For those that are not into PC gaming, you may not be aware that there is a large DIY PC community based around the idea that you should build your own PC to get the best price to performance for tasks like gaming, media creation and things like that. Attached to the performance benefits are also aesthetics. People spend a lot of time and money to make sure their PC looks the sleekest, whether it be a matching color theme for all of the components, cable management or one of the newer features: RGB LEDs. There’s even software and special headers on the motherboards to support the RGB craze. The issue though is that different bits of software have different features or require different hardware to control the LED strips. There are also different voltages of LED strips (12V vs. 5V depending) depending on the brand, so you end up committing to one version of a platform depending on your brand choice and of course there’s a premium for the options with the most features. The LED strips from these companies also tend to be on the shorter side, often requiring 3-4 to make it around the perimeter of your case and you’re paying a premium for the compatibility with that company’s software and/or hardware.
I wanted LEDs in my case but didn’t want to go down the routes that were available from the various companies, especially when I saw a demo of the effects that the different software suites were capable of. I quickly realized that you could achieve the same effects with Adafruit’s NeoPixels and an Arduino with nicer looking results, more control and a lot cheaper. This is a great sub-in solution for probably the PC community’s best option at this time: an NZXT Hue+, which is basically a microcontroller in a box that mounts in a hard drive bay and controls your lights with a software suite. I actually entitle my videos for this project on YouTube with a reference to this product in an attempt to let the PC DIY community that DIY options are available.
One thing that I wanted to achieve with my iteration of the lights was to have them react to music. This was an effect that was really lacking in the commercial offerings and I was pretty sure I could do it with the MSGEQ7 IC from Sparkfun, which allows you to build audio spectrum analyzers by taking an audio input signal and splitting it out into 7 bands on the audio spectrum. I had used the MSGEQ7 in my very first Arduino project that wasn’t just an example sketch. I had built a circuit with 14 LEDs (2 for each band on the audio spectrum) and had it react to music. At the time I was still in college so this was quite useful for parties. I basically wanted to port this concept over to the NeoPixels so that individual pixels on the strand would react to different bands on the audio spectrum.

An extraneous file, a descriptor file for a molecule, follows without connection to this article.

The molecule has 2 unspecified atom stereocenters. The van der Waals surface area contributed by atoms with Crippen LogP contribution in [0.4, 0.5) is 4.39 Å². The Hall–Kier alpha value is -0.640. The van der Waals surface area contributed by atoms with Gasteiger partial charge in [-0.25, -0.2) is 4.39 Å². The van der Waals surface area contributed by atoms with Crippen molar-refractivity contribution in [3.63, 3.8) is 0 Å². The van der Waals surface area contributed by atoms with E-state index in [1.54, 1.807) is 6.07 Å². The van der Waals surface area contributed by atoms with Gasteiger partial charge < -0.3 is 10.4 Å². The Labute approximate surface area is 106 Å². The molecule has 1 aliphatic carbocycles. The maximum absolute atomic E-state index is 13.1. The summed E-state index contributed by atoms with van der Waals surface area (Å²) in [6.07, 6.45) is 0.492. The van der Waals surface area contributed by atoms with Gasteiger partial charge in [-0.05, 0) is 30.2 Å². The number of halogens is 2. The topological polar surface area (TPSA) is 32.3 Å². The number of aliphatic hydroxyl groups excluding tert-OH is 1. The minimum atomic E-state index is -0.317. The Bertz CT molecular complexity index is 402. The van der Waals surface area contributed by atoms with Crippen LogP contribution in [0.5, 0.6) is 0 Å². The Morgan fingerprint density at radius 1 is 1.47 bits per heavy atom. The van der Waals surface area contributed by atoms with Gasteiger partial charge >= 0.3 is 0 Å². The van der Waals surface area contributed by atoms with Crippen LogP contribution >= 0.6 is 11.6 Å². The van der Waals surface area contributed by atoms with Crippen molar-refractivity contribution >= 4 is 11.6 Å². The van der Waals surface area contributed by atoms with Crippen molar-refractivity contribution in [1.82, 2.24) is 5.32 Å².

Featured Adafruit Product!
Adafruit Pro Trinket – 5V 16MHz: Trinket’s got a big sister in town – the Pro Trinket 5V! Pro Trinket combines everything you love about Trinket with the familiarity of the common core Arduino chip, the ATmega328. It’s like an Arduino Pro Mini with more pins and USB tossed in, so delicious. (read more)
Have an amazing project to share? Join the SHOW-AND-TELL every Wednesday night at 7:30pm ET on Google+ Hangouts.
Join us every Wednesday night at 8pm ET for Ask an Engineer!
Learn resistor values with Mho’s Resistance or get the best electronics calculator for engineers “Circuit Playground” – Adafruit’s Apps!
Maker Business — Lessons Learned Scaling Airbnb 100X
Wearables — Start with a sketch
Electronics — When do I use X10?
Biohacking — Project Peri – Translates Sound into Light for the Hearing Impaired
No comments yet.
Sorry, the comment form is closed at this time.